Sunlight And Mental Health

About sunlight and mental health

Good health doesn't just happen on its own - it takes effort, a healthy lifestyle, and the occasional test and checkup. We hear a lot about the dangers that might come from receiving too much sun. While it is true that sunburns and skin cancer are very real concerns, and so using an SPF is vital, it is also true that there are some benefits associated with getting sunlight. The sun has many benefits for your health and exposure to sunshine may help your physical and mental health.1 

What is the connection between sunlight and mental health?

Your mental health is significantly influenced by the external environment, including things like sunshine.  Sunlight has a direct impact on mental health by influencing Vitamin D synthesis, serotonin production, and the circadian rhythm. Adequate exposure to natural sunlight is essential for maintaining good mental health, while lack of sunlight can contribute to mood disorders, depression, and other mental health issues.

Mental benefits of sunlight

Mood boosting 

It's common knowledge that prolonged exposure to the sun's rays can be harmful to your skin. But you probably weren't aware that striking the perfect balance might have a significant impact on how you feel overall. Both sunlight and darkness can cause your brain to secrete hormones at specific times. Serotonin is thought to be released more by the brain when it gets more sunlight. Serotonin is known as the happy chemical and helps people feel calm and in control. If you don't get enough sun, your serotonin levels can go down. Seasonal pattern depression/ seasonal affective disorder (SAD) is more likely to happen if you have low levels of serotonin.  This is a type of depression that comes on when the seasons change.2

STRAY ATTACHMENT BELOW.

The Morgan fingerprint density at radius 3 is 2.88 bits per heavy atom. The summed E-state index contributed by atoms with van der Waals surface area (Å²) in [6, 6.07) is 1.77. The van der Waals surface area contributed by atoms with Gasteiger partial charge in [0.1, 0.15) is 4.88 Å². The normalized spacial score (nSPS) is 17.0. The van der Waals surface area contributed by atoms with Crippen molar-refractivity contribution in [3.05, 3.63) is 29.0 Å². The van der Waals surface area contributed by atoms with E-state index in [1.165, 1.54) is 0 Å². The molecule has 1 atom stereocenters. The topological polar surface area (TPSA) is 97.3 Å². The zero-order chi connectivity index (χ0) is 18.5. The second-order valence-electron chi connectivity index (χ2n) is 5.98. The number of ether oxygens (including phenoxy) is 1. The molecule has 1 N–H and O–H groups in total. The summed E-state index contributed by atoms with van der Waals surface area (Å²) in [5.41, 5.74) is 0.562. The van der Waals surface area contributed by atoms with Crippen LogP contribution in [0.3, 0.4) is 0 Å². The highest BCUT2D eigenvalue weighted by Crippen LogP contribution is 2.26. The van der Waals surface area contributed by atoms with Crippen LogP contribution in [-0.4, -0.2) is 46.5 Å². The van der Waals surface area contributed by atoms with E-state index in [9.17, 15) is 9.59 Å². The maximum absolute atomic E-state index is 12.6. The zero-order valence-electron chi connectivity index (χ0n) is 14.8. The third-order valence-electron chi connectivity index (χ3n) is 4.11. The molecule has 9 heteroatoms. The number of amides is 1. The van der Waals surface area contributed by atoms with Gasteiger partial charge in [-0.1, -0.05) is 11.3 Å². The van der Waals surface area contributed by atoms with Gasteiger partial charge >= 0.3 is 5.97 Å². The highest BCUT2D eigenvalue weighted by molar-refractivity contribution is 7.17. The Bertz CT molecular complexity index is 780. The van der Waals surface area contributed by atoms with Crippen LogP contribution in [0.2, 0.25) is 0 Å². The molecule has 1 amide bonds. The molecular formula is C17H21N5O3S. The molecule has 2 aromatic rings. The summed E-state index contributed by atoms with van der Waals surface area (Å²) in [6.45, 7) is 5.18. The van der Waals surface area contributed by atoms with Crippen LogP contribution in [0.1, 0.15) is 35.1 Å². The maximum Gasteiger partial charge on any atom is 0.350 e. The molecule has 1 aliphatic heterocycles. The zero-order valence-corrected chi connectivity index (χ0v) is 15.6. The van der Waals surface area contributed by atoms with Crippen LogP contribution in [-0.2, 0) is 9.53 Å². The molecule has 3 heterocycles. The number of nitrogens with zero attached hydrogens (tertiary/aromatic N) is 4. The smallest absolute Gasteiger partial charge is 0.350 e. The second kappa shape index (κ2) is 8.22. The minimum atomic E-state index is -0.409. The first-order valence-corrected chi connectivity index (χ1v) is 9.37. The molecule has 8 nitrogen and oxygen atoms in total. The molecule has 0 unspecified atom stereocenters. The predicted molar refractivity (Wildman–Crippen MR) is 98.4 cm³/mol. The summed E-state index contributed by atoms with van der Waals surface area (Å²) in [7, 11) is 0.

Better sleep quality

The brain is stimulated to produce another hormone known as melatonin, when exposed to darker lighting at night, and is what helps you fall asleep. Getting some sunlight in the morning can help you sleep better at night. This is because sunlight plays a role in the process of setting your circadian rhythm and the serotonin produced, while in the sun, can help you fall asleep faster. This can help you feel better, think more clearly, and keep your immune system strong.

Reduced likelihood of eating disorders

Researchers also found that the number of people with eating disorders goes up when there are less daylight hours.

Vitamin D

Getting Vitamin D from the sun is another way to reduce inflammation in the body. Researchers have found that inflammation is linked to tiredness, anxiety, depression and withdrawal. Vitamin D also controls how fast cells grow and is difficult to obtain enough from food alone. The best natural source of vitamin D is the sun, and you only need 5 to 15 minutes of sun exposure a few times each week to see a change in your mood.3 

How much is enough?

In general, scientists believe that sun exposure ranging from five to fifteen minutes, or up to thirty minutes (if you have dark skin), is enough to get the most out of the sunlight without creating any health problems. If you apply sunscreen, you can stay in the sun for a lot longer. To find out what is best for you, speak with your doctor.1

Things to Remember